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Vietnam gov’t asks legislature to delay adoption of draft law on special economic zones

Vietnam gov’t asks legislature to delay adoption of draft law on special economic zones

Saturday, June 09, 2018, 10:05 GMT+7

Vietnam's government and the National Assembly Standing Committee have agreed to ask the legislature to delay the adoption of a draft law on special administrative and economic zones (SAEZ) to have more time for research and completion.

The submission of the bill will be delayed to the next session of the lawmaking National Assembly, instead of the ongoing sitting in Hanoi as earlier planned, the Government Office said in a statement released at 3:00 am on Saturday.

The draft law, which has been raising concerns as it includes a 99-year land lease policy, was initially scheduled to be up for discussion and approval by Vietnamese lawmakers next week.

The set of rules is expected to regulate the country’s three planned SAEZs, Phu Quoc, Van Don, and Bac Van Phong, which will function as models for stimulating growth and attracting foreign investment.

The country’s legislative body commenced its fifth session in Hanoi on May 21, with the sitting expected to last for 25 days.

However, the government has decided to delay the submission of the draft law to the sixth sitting, scheduled for later this year, to have more time to complete the bill.

The draft law had been deliberated at the fourth sitting of the 14th National Assembly.

The government said the adjusted timeline will allow the final version of the bill to fully reflect the demands and needs of lawmakers, voters and members of the public, and ensure the success for the establishment of the three SAEZs.

The draft law on SAEZs has sparked concerns over an article dictating that land in the three special zones could be leased by foreign investors for up to 99 years, with critics saying that allowing foreigners to own land for nearly a century could pose serious threats to the country’s national security.

The government said in the Saturday statement that the land-lease term may be adjusted in the final proposal to be in line with the law on land.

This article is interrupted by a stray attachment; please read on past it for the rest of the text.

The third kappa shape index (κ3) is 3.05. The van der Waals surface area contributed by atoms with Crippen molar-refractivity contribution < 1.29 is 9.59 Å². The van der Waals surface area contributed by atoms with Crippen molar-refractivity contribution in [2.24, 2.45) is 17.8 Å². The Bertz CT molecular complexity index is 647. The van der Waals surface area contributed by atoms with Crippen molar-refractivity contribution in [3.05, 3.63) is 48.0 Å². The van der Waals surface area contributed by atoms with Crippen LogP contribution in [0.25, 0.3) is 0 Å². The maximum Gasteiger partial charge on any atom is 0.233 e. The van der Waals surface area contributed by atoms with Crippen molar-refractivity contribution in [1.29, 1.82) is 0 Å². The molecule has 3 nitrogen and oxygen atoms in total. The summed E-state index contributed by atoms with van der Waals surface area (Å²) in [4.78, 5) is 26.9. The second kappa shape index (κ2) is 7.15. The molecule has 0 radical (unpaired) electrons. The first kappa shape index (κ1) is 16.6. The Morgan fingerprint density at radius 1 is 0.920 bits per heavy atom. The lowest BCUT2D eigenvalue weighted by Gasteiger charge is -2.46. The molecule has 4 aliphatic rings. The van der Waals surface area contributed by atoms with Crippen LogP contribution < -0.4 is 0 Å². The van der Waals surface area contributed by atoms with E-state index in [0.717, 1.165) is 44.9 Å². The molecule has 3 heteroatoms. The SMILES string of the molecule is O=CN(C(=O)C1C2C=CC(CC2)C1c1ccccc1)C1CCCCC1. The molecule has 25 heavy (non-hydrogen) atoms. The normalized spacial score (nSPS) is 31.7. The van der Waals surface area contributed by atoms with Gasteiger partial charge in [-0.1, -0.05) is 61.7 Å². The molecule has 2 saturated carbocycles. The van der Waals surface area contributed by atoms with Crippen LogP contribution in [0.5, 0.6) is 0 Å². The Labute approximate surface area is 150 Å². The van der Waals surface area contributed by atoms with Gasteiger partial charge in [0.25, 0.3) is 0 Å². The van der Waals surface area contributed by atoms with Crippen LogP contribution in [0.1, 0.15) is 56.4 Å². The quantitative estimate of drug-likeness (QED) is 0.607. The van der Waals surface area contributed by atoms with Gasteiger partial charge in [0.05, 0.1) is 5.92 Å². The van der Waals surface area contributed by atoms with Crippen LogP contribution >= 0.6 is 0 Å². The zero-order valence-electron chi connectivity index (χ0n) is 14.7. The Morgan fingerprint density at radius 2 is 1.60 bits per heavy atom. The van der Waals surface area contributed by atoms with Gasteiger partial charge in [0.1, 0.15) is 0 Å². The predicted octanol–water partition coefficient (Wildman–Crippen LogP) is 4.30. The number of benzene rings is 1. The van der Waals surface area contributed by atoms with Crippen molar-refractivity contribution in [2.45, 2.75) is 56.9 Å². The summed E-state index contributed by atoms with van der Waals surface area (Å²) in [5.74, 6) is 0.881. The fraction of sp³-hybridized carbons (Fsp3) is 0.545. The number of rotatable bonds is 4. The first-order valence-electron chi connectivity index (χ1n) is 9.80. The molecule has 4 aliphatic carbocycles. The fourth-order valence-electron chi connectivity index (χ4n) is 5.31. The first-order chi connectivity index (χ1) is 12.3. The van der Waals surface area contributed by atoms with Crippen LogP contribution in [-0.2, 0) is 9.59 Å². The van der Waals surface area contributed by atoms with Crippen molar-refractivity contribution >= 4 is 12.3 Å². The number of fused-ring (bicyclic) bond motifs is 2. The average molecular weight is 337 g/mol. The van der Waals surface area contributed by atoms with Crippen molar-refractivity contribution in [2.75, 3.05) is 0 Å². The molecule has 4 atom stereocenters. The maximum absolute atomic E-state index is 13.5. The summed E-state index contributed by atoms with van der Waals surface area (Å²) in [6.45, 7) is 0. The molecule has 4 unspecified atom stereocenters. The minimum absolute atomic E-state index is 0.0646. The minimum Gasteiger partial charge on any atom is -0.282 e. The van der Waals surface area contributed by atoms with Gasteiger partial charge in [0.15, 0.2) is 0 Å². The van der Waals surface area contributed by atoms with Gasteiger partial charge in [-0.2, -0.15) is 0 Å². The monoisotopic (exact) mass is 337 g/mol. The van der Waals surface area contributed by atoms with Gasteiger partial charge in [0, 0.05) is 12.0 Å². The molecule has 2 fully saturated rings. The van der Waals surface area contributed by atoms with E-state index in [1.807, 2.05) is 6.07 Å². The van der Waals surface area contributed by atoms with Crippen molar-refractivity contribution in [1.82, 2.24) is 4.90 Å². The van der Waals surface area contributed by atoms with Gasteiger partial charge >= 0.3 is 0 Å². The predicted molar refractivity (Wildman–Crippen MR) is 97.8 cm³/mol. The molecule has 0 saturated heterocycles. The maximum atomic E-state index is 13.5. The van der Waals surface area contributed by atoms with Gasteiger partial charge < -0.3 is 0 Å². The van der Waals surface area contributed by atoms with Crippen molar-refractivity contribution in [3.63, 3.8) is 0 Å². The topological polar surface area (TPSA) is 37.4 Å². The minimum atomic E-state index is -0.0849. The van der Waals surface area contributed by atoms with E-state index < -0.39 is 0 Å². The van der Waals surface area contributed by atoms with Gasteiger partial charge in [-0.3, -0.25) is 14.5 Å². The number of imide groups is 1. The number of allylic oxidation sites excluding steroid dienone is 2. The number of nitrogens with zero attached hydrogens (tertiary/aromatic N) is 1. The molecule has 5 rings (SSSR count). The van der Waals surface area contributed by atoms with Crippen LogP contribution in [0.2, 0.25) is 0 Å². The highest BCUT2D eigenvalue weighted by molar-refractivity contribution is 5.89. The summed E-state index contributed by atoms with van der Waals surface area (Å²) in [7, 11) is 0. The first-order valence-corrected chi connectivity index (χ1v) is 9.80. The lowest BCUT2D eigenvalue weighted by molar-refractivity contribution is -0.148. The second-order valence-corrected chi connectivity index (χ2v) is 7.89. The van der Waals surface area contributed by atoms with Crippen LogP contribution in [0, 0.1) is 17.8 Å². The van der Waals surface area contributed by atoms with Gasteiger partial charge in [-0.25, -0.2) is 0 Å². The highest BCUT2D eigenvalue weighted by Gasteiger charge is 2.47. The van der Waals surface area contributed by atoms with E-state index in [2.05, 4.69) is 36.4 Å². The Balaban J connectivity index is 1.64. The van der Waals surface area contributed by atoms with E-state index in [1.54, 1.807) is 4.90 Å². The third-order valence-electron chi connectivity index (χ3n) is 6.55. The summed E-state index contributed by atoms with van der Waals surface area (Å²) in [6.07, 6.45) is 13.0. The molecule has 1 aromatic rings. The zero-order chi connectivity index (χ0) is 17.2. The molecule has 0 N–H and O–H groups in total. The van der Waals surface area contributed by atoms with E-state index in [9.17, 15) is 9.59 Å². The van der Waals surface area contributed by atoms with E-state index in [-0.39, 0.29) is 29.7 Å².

There will be no regulations on a special land lease of up to 99 years in special economic zones

A worker is seen at the construction site of an airport at the Van Don special economic and administrative zone in Quang Ninh Province, northern Vietnam. Photo: Tuoi Tre
A worker is seen at the construction site of an airport at the Van Don special economic and administrative zone in Quang Ninh Province, northern Vietnam. Photo: Tuoi Tre

The Phu Quoc SAEZ will be created on a namesake island off the southern province of Kien Giang, whereas the Van Don and Bac Van Phong SAEZs will be located in the northern province of Quang Ninh and the south-central province of Khanh Hoa, respectively.

The entire project is expected to cost a whopping VND1,570 trillion (US$69.16 billion) to develop.

As their names suggest, these SAEZs will function outside the scope of certain laws and policies enforced elsewhere in Vietnam, with the ultimate aim of creating attractive destinations for foreign investment.

Longer land lease terms, visa waiver policies for citizens from select countries, tax exemptions, and the legalization of activities outlawed elsewhere in the country are just a few of the conditions that would separate these zones from other Vietnamese localities.

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Son Luong / Tuoi Tre News

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